Founder of Help Me Investigate. I'm a visiting professor at City University London's School of Journalism, and run an MA in Online Journalism at Birmingham City University. I publish the Online Journalism Blog, and am the co-author of the Online Journalism Handbook and Magazine Editing (3rd edition). I have a particular interest in Freedom of Information and data journalism.
My name is Alex Plough and for the past few months I’ve been working as the special projects editor of Help Me Investigate Health.
Regular readers will not recognise my name as I’ve been published little on the blog.But behind the scenes I have been picking apart the NHS reforms using Freedom of Information requests and collecting data for a comprehensive register of Clinical Commissioning Groups.
Unfortunately, due to a new job with a news agency I must now step down from this role.
We’ve teamed up with the BBC College of Journalism for an event on reporting the new health system that comes into force this year.
‘Journalists and the new health system‘ is bringing together the people who will be scrutinising the new clinical commissioning system – journalists, bloggers and councillors – with the new players making key decisions.
It will discuss what are likely to be the important issues, as well as providing an opportunity for building new contacts with bodies such as CSUs and CCGs, hyperlocal bloggers and health experts.
If you want to get an overview of the different parties involved in the new health system and their roles – including some new players as well as old players with new responsibilities – a recent report from the National Quality Board‘s (NQB) is worth a look.
If you’re going to have to go to an A&E department in the West Midlands, don’t turn up at 1am – you can expect a long wait.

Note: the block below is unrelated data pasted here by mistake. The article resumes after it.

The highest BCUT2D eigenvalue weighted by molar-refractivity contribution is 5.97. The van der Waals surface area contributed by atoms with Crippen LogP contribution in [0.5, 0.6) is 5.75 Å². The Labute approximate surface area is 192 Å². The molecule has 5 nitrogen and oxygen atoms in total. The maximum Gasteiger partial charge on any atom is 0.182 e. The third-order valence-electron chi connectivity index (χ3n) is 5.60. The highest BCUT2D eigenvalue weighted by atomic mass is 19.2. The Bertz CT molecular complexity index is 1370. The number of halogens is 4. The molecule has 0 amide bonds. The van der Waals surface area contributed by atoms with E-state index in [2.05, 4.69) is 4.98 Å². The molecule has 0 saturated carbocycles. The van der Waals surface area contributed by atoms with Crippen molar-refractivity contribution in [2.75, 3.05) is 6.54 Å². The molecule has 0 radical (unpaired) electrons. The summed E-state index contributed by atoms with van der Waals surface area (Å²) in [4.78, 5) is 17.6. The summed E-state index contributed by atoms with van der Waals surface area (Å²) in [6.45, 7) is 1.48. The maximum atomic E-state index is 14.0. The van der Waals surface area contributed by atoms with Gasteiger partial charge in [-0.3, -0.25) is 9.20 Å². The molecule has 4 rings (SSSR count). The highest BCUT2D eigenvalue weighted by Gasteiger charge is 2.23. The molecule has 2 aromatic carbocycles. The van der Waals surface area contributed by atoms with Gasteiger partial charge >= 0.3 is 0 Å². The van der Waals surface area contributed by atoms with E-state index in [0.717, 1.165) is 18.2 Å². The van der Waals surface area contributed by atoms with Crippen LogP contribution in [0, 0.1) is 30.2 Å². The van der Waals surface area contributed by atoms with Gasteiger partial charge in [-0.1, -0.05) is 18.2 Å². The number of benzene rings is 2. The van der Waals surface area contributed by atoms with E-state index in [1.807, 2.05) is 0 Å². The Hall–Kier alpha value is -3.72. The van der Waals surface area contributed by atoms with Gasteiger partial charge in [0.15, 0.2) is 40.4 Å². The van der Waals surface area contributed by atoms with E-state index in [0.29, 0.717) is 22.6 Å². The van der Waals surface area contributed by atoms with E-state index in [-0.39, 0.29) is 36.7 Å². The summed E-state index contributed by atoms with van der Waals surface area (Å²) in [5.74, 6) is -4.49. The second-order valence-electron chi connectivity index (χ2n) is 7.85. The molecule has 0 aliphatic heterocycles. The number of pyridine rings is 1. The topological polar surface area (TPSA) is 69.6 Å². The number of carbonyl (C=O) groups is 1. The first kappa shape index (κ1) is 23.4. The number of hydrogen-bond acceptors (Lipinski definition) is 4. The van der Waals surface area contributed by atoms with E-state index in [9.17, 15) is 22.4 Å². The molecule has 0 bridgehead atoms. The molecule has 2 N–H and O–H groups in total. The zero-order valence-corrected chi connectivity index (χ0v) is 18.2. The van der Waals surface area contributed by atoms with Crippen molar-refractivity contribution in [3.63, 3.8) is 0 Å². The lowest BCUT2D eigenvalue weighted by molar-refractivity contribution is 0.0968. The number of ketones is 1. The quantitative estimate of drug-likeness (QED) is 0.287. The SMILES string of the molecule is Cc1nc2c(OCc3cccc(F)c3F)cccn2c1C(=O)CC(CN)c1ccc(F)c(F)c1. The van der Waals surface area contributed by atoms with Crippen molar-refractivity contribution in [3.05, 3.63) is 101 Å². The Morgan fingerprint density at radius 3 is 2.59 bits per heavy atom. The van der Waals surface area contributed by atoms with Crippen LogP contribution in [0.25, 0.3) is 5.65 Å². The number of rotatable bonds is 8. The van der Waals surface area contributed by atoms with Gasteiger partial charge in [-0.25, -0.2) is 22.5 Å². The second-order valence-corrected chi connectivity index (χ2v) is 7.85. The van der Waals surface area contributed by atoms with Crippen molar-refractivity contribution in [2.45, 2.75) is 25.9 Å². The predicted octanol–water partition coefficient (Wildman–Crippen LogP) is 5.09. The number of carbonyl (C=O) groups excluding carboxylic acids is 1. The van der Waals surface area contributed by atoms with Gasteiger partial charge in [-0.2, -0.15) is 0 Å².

That’s according to NHS figures which identify that time as being the worst for long waits across the region: the average patient arriving between one and two o’clock in the morning waits for almost three hours. Continue reading →
Seventeen NHS hospitals have dangerously low numbers of nurses – Telegraph – The hospitals, many of them busy district generals, were issued with warnings by the Care Quality Commission after its latest inspections, the body has disclosed.
Each was told it did not have enough staff “to keep people safe and meet their health and welfare needs” — the standard every part of the health service must meet.
A report prepared by consultants McKinsey suggests politicians may need to “challenge the principle that the NHS is free at the point of delivery” in order to fund healthcare.
The report explores a number of options based on abandoning that principle including:
Patients paying to attend A&E
Patients paying for access to primary care
Patients paying for inpatient stays
Enforcing tougher eligibility criteria for treatments, “e.g., hip replacements only for the over 80s, social care packages only for the acutely-ill, asking people who need it to buy their own equipment”
Denying “high-cost end of life treatments such as chemotherapy” and other treatments that are “high cost per Quality-Adjusted Life Year (QALY)” Continue reading →